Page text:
I treat my chosen ones similarly. They commit their will to me and love me above all things. Then they experience troubles for a time and, although they may not fully understand my blessings at present, I am doing what is best for them in the future. On the contrary, because they do not care about righteousness and are not afraid to inflict injury on others, and because they pray for transient things and love earthly delights, the impious prosper for a time and are free from distress due to my justice so that they may not commit further sin should setbacks befall them. However, not all bad people get the things they desire, and this is in order that they may realize that it is in my power to give good things to whomever I want, even to the ungrateful, though they do not deserve it.”
Answer to third question. ”As to why disease and hunger come, I answer: It is written in the law that one who commits theft should repay more than he has taken. Since ungrateful people receive my gifts and misuse them and do not pay me my due honor, I therefore exact more bodily affliction in the present in order that their souls may be spared in the future. At times I also spare the body but punish people in and by means of that which they love, so that the person who would not acknowledge me when glad may receive knowledge indeed and understanding when afflicted.”
Answer to the fourth question. ”As to why death comes so unexpectedly, I answer: If someone were to know the time of his or her death, he or she would serve me out of fear and would succumb out of sorrow. Accordingly, in order that people may serve me out of love and always be anxious about themselves but sure of me, the hour of their departure is uncertain, and rightly so. When humankind forsook that which was certain and true, it was needful and right for them to be afflicted by uncertainty.”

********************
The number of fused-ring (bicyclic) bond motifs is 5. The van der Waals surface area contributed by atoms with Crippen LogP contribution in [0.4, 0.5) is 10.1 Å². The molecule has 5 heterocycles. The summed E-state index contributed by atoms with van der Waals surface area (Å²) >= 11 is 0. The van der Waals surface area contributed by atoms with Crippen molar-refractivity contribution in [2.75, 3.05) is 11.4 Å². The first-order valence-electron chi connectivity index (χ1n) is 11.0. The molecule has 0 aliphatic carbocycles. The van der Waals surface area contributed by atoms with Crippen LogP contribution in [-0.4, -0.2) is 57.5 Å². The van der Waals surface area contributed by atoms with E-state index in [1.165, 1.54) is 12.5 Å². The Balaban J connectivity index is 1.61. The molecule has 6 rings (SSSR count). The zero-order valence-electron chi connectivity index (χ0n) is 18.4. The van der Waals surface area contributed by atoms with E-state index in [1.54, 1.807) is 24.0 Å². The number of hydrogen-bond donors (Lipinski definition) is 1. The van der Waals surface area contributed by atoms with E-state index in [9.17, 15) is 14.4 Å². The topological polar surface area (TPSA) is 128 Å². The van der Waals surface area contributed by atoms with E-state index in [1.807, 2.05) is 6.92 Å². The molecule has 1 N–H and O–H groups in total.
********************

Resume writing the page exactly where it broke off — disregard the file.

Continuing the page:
Answer to the fifth question. ”As to why I permit men to go to war full of wrath, I answer: Anyone who is wholly bent on harming his neighbor is like the devil and is a limb and instrument of the devil. I would do the devil wrong if I took his servant from him unjustly. Therefore, even as I make use of my instrument for whatever I please, so too it is right that the devil should act through the person who wants to be his limb rather than mine and should do what is in his right, either for the purgation of others or for the perfection of his own wickedness - yet only insofar as I permit it and as sin requires.”

      1. Interrogation 7

First question. Again the monk appeared on his ladder as before saying: ”O Judge, I ask you: Why are the words ugly and beautiful used in the world?”

Second question. ”Why must I hate the beauty of the world, seeing that I am beautiful and of noble ancestry?”
Third question. ”Why should I not exalt myself over others, seeing that I am rich?”
Fourth question. ”Why should I not put myself ahead of others, seeing that I am more honorable than others?”
Fifth question. ”Why should I not seek my own praise, seeing that I am good and praiseworthy?”
Sixth question. ”If I do other people favors, why should I not demand remuneration?”
Answer to the first question. The Judge answered: ”Friend, ugly and beautiful in the world are like bitter and sweet. Ugliness of the world, which is adversity and contempt of the world, is like a kind of bitterness conducive to the health of the righteous. Beautiful to the world is its prosperity, which is like a kind of ingratiating sweetness, false and seductive. Whoever, therefore, flees the beauty of the world and spits out its sweetness will not come to the ugliness of hell or taste its bitterness but will instead ascend to my joy. Thus, in order to escape the ugliness of hell and attain the sweetness of heaven, it is necessary to pursue the ugliness of the world rather than its beauty. Although I made all things well, and all created things are very good, great caution should be used toward the things that could present an occasion of damage to the soul for those who make irrational use of my gifts.”